In particular, she said, clients have told her they’ve sought her out as a consumer advocate. And aside from the nuts and bolts of transactions, she has enjoyed showing homes and the hand-holding and reading of clients’ minds that sometimes go along with the job. She has become friends with her clients, she said.

The former regulator said the real estate industry doesn’t need any further consumer-protection laws enacted — it just needs to enforce what’s already on the books.

"If there’s not firm enforcement, one or two bad apples will start breaking the law, and pretty soon the whole barrel is breaking the law, and soon it becomes the standard of practice," she said.

"I do think, at times, the regulators can be out of touch with the actual practice," she said. "It would be better if there was more real-time enforcement of the law, so if a scam is developing, you focus all your energy on squelching it before people get hurt, as opposed to constantly cleaning up the mess afterward — after foreclosure, after bankruptcy."

Six months into the private sector, though, she said she still worries about lingering animosities from her old job.

"I think there are people who are still upset that I took their licenses," she said. "I knew I had enemies — I knew so well that I have an alarm system in my house. I have three huge dogs and I’m not afraid to use them.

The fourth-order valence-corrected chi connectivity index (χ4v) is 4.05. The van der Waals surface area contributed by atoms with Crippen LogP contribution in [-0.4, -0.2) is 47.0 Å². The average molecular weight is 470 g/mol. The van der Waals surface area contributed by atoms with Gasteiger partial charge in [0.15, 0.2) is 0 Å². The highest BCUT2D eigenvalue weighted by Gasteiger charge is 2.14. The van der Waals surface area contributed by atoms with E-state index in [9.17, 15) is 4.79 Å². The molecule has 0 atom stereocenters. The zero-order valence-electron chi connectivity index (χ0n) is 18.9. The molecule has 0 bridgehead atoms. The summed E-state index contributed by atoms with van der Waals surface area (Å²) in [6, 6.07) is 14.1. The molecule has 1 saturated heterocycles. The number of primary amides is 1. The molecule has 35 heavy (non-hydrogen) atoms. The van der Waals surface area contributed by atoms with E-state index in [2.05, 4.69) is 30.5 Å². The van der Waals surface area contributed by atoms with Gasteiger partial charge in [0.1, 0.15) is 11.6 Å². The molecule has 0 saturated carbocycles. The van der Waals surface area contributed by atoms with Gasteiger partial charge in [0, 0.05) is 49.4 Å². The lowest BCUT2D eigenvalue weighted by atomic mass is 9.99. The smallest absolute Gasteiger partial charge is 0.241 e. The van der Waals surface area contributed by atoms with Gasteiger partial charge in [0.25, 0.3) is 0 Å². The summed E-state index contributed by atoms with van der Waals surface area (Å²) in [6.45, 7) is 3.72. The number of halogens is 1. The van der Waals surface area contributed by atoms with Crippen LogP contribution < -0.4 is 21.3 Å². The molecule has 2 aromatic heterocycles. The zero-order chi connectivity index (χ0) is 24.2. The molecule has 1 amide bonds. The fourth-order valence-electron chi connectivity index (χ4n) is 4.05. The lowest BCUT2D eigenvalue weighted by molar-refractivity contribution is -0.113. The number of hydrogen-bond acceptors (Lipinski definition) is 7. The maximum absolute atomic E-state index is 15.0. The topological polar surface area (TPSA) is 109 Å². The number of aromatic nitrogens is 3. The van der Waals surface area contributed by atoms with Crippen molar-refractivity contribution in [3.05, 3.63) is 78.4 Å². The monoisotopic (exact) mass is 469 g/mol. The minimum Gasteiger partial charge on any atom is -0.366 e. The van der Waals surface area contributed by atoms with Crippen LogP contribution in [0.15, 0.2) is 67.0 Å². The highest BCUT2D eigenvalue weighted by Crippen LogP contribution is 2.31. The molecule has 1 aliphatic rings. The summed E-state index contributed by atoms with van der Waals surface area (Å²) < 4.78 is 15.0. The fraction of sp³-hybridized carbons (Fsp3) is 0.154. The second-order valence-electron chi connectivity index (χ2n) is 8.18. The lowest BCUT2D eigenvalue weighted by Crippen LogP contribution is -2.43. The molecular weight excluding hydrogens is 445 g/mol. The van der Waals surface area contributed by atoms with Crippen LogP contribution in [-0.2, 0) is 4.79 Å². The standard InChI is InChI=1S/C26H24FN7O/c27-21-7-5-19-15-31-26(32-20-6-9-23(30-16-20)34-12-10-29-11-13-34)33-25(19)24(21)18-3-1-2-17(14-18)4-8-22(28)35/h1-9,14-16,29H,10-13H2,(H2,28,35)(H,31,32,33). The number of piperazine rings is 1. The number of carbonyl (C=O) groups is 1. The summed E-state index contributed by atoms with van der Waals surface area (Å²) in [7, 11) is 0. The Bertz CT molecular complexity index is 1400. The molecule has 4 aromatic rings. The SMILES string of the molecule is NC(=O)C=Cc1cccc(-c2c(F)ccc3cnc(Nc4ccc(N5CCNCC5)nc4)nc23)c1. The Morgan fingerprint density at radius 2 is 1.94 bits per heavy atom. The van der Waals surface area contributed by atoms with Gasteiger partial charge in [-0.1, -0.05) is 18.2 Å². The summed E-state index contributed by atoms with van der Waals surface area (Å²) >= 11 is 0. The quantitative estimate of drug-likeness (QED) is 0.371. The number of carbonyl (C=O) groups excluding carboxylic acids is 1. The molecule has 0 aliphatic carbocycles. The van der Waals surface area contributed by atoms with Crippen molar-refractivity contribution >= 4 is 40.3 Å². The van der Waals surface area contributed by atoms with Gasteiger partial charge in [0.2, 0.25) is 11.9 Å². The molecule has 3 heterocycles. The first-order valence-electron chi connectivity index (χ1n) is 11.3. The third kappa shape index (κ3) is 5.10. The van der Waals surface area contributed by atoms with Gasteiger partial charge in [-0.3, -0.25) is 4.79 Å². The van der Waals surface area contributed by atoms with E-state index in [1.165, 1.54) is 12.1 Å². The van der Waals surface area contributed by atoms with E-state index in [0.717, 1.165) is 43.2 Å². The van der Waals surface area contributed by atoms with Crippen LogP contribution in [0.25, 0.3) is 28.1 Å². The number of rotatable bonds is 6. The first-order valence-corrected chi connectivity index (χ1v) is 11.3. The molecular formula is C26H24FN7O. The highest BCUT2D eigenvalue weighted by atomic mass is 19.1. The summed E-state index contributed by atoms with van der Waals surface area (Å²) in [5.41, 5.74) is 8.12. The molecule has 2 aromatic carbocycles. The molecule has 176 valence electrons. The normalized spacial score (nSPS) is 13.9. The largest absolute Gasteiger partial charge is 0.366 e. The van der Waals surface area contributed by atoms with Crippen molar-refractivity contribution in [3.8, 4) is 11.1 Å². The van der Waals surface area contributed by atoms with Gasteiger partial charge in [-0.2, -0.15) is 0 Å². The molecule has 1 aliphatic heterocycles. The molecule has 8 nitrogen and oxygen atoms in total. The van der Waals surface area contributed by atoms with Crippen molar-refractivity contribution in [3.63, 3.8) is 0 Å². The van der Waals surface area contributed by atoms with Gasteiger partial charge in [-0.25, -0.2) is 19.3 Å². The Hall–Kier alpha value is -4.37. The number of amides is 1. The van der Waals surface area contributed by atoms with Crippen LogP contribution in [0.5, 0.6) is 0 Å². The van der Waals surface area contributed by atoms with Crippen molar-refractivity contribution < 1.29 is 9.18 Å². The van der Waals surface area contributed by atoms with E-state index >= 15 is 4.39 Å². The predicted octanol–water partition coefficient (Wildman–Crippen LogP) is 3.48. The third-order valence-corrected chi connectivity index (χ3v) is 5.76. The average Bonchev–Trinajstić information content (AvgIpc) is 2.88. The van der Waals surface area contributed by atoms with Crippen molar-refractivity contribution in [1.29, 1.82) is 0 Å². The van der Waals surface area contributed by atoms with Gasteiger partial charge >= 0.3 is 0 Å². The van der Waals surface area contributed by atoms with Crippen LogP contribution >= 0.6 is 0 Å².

"I’m always very aware of my surroundings because many people threatened me, and I still feel that wariness today," said.

Asked to discuss the specific threats, she said the threats weren’t overt — that she was referring to hostile e-mails and letters, including some that described her as "evil."

In addition to home sales, Glover also has been working recently as an expert witness in title insurance cases, she said.

"I love some aspects of it," she said. "It’s intellectually stimulating and it uses my legal skills, and I love writing the reports.

"I’m no hired gun," Glover said. "In every case I have worked on, the consumer I’m representing is in the right. I have believed that from the bottom of my heart, and I try very hard to help them."

But being on the witness stand still can be a rough ride, and she’s glad it’s not a daily part of her life, she said.

"It’s very adversarial," she said. "I’m happy to be away from the adversarial nature of the business by no longer being a regulator."

Mary Umberger is a freelance writer in Chicago.